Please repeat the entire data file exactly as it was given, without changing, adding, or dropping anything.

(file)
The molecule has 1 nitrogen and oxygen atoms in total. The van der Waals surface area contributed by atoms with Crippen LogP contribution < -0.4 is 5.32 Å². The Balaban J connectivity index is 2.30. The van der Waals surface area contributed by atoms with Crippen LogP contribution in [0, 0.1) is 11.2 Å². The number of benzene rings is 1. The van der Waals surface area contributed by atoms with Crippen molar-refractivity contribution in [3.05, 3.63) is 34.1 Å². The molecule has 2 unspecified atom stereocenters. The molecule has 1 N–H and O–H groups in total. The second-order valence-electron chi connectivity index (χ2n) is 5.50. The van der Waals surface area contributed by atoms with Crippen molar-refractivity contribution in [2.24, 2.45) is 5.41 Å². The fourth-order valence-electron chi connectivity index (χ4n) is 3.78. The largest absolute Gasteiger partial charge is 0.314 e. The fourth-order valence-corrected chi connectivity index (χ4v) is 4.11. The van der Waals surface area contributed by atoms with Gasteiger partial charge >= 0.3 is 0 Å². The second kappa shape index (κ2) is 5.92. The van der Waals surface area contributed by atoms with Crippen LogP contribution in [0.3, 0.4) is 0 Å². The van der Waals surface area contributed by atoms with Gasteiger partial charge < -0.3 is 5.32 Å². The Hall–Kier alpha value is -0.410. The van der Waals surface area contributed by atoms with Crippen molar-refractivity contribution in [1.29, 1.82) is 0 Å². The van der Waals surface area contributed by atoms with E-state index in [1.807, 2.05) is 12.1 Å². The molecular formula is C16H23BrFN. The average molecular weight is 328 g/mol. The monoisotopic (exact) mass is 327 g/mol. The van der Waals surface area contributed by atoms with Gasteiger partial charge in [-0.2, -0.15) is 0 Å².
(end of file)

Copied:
The molecule has 1 nitrogen and oxygen atoms in total. The van der Waals surface area contributed by atoms with Crippen LogP contribution < -0.4 is 5.32 Å². The Balaban J connectivity index is 2.30. The van der Waals surface area contributed by atoms with Crippen LogP contribution in [0, 0.1) is 11.2 Å². The number of benzene rings is 1. The van der Waals surface area contributed by atoms with Crippen molar-refractivity contribution in [3.05, 3.63) is 34.1 Å². The molecule has 2 unspecified atom stereocenters. The molecule has 1 N–H and O–H groups in total. The second-order valence-electron chi connectivity index (χ2n) is 5.50. The van der Waals surface area contributed by atoms with Crippen molar-refractivity contribution in [2.24, 2.45) is 5.41 Å². The fourth-order valence-electron chi connectivity index (χ4n) is 3.78. The largest absolute Gasteiger partial charge is 0.314 e. The fourth-order valence-corrected chi connectivity index (χ4v) is 4.11. The van der Waals surface area contributed by atoms with Gasteiger partial charge >= 0.3 is 0 Å². The second kappa shape index (κ2) is 5.92. The van der Waals surface area contributed by atoms with Crippen LogP contribution in [0.3, 0.4) is 0 Å². The van der Waals surface area contributed by atoms with Gasteiger partial charge < -0.3 is 5.32 Å². The Hall–Kier alpha value is -0.410. The van der Waals surface area contributed by atoms with Crippen molar-refractivity contribution in [1.29, 1.82) is 0 Å². The van der Waals surface area contributed by atoms with E-state index in [1.807, 2.05) is 12.1 Å². The molecular formula is C16H23BrFN. The average molecular weight is 328 g/mol. The monoisotopic (exact) mass is 327 g/mol. The van der Waals surface area contributed by atoms with Gasteiger partial charge in [-0.2, -0.15) is 0 Å².